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  1. regular

    I'm done

    Worse case scenario, you will still get family medicine if you put some effort into the remaining years. That itself is still a way better career than most other people. One fail will make it harder if you are going for a competitive specialty, but it's not impossible and you can still make up for it since you are so early on and I'm sure most residency directors care more about your personality/work ethic than a transcript.
  2. Dermatologist performing liposuctions kills patient Just an example of how your own shared videos of dancing during surgery can come back as evidence against you.
  3. Anything over 0% is too much and I can't think of any patient that deserves to be at risk of that.
  4. There are pretty much no effective treatments for antisocial and psychopathic behavior. Letting them back out, let alone practice medicine has time and time again shown to be a bad idea hence the creation of a dangerous offender registry because the chance for recidivism is so high. Besides, seeing how so many new grads have trouble finding permanent positions after residency, allowing someone with a criminal record to practice medicine seems to wrongly see the criminal as a victim and not society. The person that they assaulted or raped will forever be a affected long after the bad guy has served his time. The trust the public puts in physicians is delicate and this is no time to be nice and ruin it for the overwhelming majority of the normal doctors.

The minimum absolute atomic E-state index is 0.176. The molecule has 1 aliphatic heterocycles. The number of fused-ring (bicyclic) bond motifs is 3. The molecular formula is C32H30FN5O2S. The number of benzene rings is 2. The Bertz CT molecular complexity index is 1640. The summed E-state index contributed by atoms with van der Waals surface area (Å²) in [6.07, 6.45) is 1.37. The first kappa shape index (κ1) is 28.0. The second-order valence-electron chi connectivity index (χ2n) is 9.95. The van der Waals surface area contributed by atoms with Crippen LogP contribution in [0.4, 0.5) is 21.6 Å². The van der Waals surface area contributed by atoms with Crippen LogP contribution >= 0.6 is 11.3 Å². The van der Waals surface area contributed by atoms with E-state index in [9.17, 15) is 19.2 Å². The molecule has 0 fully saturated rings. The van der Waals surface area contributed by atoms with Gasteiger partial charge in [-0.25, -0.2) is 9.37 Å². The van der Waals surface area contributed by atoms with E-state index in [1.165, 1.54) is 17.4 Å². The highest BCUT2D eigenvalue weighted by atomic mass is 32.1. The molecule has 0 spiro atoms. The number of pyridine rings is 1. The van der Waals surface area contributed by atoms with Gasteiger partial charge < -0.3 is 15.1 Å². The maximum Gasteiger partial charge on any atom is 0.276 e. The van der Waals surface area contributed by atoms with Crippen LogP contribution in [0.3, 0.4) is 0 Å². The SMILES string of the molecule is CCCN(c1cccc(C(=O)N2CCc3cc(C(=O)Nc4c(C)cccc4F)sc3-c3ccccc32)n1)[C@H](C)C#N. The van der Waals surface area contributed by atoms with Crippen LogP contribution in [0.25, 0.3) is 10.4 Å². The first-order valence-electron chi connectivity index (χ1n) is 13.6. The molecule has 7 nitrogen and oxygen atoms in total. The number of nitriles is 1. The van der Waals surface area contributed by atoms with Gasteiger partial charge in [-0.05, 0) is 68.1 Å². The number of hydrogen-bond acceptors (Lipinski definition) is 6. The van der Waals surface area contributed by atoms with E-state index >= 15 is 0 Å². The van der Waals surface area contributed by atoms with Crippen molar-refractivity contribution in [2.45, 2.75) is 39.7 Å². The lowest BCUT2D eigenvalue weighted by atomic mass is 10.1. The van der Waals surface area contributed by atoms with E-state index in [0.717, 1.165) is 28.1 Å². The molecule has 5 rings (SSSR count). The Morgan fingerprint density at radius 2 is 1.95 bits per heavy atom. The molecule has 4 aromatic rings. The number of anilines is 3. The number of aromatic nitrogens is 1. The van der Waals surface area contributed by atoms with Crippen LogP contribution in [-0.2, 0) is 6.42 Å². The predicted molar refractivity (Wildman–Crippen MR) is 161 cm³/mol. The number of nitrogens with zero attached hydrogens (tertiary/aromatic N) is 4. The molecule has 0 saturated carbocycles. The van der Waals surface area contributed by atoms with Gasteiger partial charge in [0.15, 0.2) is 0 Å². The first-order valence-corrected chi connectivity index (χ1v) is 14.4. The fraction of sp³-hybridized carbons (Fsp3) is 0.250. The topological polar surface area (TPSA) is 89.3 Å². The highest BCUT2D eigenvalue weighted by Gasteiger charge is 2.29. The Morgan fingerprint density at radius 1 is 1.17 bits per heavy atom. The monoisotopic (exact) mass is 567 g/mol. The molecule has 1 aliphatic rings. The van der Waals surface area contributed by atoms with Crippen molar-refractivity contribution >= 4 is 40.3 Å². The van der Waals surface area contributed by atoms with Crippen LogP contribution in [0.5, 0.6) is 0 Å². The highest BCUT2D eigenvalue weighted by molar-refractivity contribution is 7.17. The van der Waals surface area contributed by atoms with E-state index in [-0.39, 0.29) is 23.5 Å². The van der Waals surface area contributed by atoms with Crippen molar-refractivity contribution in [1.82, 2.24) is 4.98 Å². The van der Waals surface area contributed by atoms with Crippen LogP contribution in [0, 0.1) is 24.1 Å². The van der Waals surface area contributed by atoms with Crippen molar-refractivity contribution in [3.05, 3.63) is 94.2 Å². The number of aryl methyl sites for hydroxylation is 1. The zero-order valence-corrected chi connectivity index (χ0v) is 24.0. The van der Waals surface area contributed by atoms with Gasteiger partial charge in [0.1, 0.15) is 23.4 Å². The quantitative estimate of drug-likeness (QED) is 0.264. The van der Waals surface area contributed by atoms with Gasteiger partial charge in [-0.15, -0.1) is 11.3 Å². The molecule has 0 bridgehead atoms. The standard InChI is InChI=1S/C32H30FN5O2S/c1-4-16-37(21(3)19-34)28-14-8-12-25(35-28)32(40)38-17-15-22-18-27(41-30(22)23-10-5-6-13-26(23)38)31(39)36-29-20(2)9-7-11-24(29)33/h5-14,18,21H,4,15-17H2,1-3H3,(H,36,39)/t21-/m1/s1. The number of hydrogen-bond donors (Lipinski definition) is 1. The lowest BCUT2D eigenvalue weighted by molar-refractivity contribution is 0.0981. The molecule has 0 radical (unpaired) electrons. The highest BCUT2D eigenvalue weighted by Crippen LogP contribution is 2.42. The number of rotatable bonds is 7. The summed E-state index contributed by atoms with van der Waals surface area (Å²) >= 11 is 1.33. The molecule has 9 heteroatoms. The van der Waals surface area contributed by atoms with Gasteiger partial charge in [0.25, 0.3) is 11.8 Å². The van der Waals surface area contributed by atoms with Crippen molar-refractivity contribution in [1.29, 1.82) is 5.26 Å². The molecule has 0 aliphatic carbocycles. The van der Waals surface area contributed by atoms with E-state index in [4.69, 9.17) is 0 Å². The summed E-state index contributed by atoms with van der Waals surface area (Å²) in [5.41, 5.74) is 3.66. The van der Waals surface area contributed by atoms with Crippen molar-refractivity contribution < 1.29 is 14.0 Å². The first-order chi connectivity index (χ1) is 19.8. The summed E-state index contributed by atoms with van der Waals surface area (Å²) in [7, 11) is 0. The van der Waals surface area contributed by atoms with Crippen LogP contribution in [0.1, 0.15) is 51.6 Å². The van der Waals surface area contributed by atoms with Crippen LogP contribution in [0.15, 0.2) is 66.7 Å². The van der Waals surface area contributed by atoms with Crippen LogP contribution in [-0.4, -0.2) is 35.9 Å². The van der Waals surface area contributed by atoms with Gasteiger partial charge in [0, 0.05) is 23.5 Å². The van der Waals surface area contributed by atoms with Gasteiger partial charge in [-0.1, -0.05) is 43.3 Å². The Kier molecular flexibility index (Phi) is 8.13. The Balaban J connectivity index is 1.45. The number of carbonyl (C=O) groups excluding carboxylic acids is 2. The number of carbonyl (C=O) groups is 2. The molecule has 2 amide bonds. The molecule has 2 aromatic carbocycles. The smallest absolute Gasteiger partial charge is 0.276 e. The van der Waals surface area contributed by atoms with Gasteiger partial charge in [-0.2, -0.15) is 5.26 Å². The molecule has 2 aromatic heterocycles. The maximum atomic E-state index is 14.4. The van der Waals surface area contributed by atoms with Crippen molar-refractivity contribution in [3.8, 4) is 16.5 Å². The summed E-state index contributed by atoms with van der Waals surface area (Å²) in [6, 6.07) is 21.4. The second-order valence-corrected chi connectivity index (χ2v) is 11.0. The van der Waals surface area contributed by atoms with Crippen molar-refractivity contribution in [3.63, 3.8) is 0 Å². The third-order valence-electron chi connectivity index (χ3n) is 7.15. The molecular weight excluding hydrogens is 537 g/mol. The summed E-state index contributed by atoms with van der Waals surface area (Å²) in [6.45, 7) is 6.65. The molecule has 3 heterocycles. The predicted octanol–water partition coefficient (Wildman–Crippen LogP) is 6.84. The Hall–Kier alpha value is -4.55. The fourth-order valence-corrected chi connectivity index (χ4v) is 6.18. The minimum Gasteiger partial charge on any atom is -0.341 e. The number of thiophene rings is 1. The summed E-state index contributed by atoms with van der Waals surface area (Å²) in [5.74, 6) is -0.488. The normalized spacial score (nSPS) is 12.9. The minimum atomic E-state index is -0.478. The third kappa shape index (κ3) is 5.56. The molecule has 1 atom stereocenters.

5. Sorry for the personal attack, I did not mean it that way. I have strong feelings for this subject as I am in anesthesia and having spoken to colleagues that work in the US, encroachment by midlevels is a serious problem. The issue started from some well-meaning folks that are initially tried to fix a shortage of anesthesiologists by having nurses provide anesthetic care in the military and rural areas. Afterwards, greedier anesthesiologists started utilizing them to increase their income and reduce their workload since they could bill for multiple rooms while just supervising the nurses. After a while, eventually the nurses will not see the need for physicians to supervise them and that is what's happening today with some states granting independent practice to nurses. In the end, more patients will be cared for by less well-trained professionals and cost savings will not be that drastic either. The specialty of anesthesia in the US has also suffered and it is definitely not a choice for the most competitive graduates anymore. I hope that your idea of having more NPs not harming family medicine is correct, but if they were to become even more prevalent, it's likely you will see the percentages of grads choosing family medicine drop even more. The proper solution to a lack of primary care is not to marginalize physicians and bring in cheaper personnel as replacement since just introduces a race to the bottom. Properly funding family physicians to make it a financially viable to run full-service clinics would be much better in the long run.